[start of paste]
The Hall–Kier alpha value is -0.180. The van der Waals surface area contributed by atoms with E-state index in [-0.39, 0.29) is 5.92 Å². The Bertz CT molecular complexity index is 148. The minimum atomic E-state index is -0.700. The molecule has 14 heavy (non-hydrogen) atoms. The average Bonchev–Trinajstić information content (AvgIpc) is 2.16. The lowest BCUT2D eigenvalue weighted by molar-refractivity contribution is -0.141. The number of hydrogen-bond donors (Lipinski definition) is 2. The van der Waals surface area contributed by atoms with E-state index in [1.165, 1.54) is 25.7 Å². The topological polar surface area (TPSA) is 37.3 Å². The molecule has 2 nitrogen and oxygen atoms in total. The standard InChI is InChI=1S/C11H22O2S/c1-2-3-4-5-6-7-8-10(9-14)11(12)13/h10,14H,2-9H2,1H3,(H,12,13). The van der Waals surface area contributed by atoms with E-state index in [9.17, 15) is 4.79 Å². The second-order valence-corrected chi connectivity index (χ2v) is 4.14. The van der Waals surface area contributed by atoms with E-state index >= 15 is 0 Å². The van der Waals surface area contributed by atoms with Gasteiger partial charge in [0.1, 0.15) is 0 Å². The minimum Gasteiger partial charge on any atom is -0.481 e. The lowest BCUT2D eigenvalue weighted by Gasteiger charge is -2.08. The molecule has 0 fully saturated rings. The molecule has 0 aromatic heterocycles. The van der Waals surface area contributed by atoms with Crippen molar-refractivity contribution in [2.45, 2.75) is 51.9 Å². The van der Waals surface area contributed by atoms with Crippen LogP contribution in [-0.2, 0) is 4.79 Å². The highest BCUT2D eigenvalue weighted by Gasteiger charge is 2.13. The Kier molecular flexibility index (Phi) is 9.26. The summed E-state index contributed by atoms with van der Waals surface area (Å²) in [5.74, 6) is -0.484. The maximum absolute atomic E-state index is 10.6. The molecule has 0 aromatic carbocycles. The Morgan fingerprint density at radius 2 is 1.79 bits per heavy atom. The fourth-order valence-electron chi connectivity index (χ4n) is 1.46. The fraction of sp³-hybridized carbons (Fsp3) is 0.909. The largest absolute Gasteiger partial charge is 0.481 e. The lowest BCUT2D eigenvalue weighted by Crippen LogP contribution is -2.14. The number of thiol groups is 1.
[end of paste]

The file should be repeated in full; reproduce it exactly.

The Hall–Kier alpha value is -0.180. The van der Waals surface area contributed by atoms with E-state index in [-0.39, 0.29) is 5.92 Å². The Bertz CT molecular complexity index is 148. The minimum atomic E-state index is -0.700. The molecule has 14 heavy (non-hydrogen) atoms. The average Bonchev–Trinajstić information content (AvgIpc) is 2.16. The lowest BCUT2D eigenvalue weighted by molar-refractivity contribution is -0.141. The number of hydrogen-bond donors (Lipinski definition) is 2. The van der Waals surface area contributed by atoms with E-state index in [1.165, 1.54) is 25.7 Å². The topological polar surface area (TPSA) is 37.3 Å². The molecule has 2 nitrogen and oxygen atoms in total. The standard InChI is InChI=1S/C11H22O2S/c1-2-3-4-5-6-7-8-10(9-14)11(12)13/h10,14H,2-9H2,1H3,(H,12,13). The van der Waals surface area contributed by atoms with E-state index in [9.17, 15) is 4.79 Å². The second-order valence-corrected chi connectivity index (χ2v) is 4.14. The van der Waals surface area contributed by atoms with E-state index >= 15 is 0 Å². The van der Waals surface area contributed by atoms with Gasteiger partial charge in [0.1, 0.15) is 0 Å². The minimum Gasteiger partial charge on any atom is -0.481 e. The lowest BCUT2D eigenvalue weighted by Gasteiger charge is -2.08. The molecule has 0 fully saturated rings. The molecule has 0 aromatic heterocycles. The van der Waals surface area contributed by atoms with Crippen molar-refractivity contribution in [2.45, 2.75) is 51.9 Å². The van der Waals surface area contributed by atoms with Crippen LogP contribution in [-0.2, 0) is 4.79 Å². The highest BCUT2D eigenvalue weighted by Gasteiger charge is 2.13. The Kier molecular flexibility index (Phi) is 9.26. The summed E-state index contributed by atoms with van der Waals surface area (Å²) in [5.74, 6) is -0.484. The maximum absolute atomic E-state index is 10.6. The molecule has 0 aromatic carbocycles. The Morgan fingerprint density at radius 2 is 1.79 bits per heavy atom. The fourth-order valence-electron chi connectivity index (χ4n) is 1.46. The fraction of sp³-hybridized carbons (Fsp3) is 0.909. The largest absolute Gasteiger partial charge is 0.481 e. The lowest BCUT2D eigenvalue weighted by Crippen LogP contribution is -2.14. The number of thiol groups is 1.